United Nations completes mission to Misrata, Libya [EN/AR]

Originally published


(Misrata, Libya, 14 July 2011): The United Nations has completed its second inter-agency humanitarian assessment mission to the port city of Misrata, which had seen some of the worst fighting over the past months during the conflict in Libya. Though aspects of normalcy have returned to Misrata, yet the city itself is still surrounded by the Libyan Government forces and remains exposed to intermittent rocket attacks. The fourday mission ending on 13 July assessed humanitarian needs and security in Libya’s third city with a pre-conflict estimated population of 517,000 people. Misrata is situated 210 km to the east of Tripoli on the Mediterranean coast, and can only be accessed by sea.

The UN inter-agency mission was comprised of staff from the Office for the Coordination of Humanitarian Affairs, the World Food Program (WFP), the UN High Commissioner for Refugees (UNHCR), UNICEF, the World Health Organization (WHO, the UN Mine Action Office and the United Nations Population Fund. The UN’s second mission into Misrata evaluated the urgent population needs of food, health, water, sanitation, hygiene and shelter.

Mission members noted that some shops and markets have re-opened. However, community leaders told the UN team that rising food prices, a shortage of supplies, and an acute lack of cash were preventing the majority of people from buying enough food. Mission members found that large quantities of explosive remnants of war remain in Misrata. Community leaders also said there is a 15 km minefield between the coastal towns of Misrata and Zlitan, which they said had killed two civilians and injured 30 others.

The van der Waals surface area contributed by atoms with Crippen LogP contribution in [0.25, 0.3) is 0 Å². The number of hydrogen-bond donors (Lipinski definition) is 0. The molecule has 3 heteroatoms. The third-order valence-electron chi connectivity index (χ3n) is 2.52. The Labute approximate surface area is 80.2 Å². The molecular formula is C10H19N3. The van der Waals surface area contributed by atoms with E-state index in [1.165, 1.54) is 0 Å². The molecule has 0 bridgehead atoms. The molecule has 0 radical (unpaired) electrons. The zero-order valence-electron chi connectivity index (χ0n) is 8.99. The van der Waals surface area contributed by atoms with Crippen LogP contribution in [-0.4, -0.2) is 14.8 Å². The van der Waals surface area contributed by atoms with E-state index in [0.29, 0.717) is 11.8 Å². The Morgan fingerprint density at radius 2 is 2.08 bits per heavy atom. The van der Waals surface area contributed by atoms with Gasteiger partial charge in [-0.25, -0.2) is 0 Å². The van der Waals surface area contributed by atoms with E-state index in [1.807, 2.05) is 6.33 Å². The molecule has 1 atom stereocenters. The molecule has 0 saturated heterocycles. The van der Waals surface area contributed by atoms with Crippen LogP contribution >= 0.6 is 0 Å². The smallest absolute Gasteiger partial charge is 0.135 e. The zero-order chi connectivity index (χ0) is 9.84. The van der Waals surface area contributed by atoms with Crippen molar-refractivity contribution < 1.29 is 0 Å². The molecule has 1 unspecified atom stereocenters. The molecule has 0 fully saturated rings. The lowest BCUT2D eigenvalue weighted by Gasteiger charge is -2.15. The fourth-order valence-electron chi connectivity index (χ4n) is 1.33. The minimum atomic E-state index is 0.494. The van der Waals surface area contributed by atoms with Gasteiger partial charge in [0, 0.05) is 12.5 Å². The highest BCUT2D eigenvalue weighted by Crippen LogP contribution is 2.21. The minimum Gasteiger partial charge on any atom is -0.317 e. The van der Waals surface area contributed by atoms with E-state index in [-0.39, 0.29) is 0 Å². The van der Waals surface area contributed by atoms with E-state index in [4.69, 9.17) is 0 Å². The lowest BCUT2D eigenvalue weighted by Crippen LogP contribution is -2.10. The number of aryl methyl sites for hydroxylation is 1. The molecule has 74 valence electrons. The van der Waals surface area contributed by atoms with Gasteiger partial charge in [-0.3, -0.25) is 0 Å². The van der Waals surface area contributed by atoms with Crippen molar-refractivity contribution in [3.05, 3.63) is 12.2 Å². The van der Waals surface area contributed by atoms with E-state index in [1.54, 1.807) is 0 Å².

According to WHO, immediate health needs are very serious in Misrata and throughout Libya due to interruptions in the supply of life-saving medicines and medical supplies. WHO is particularly concerned that access to vaccines for children throughout Libya has not been secured.
WFP expressed concern over humanitarian access to the city. “The only way we can reach the population is by sea. The road from Benghazi to Misrata is too dangerous due to the ongoing fighting,” said Azhar Mehdi Salih from WFP. WFP has distributed 2,634 metric tons of food in Misrata to 125,000 people since April.

UNHCR is assessing the extent of shelter destruction in Misrata due to the on-going conflict, and is looking at means of reconstruction. Tripoli street, Misrata’s central artery, had come under heavy bombardment during the fighting over the past months. The protracted fighting in and around Misrata has exposed children to risks associated with armed conflict. UNICEF has identified an urgent need for psychosocial support for children and is working to create child friendly spaces in which children can play safely, learn and express themselves.

UN agencies coordinate with international non-governmental organisations (INGOs) operating in the area. The Misrata Inter-Agency Humanitarian Hub was established one month ago to provide support on logistics, mapping, and coordination and to provide security advice to aid workers in Misrata. It is run by the French relief agency ACTED, with the Italian charity CESVI and Mercy Corps.

UN Office for the Coordination of Humanitarian Affairs
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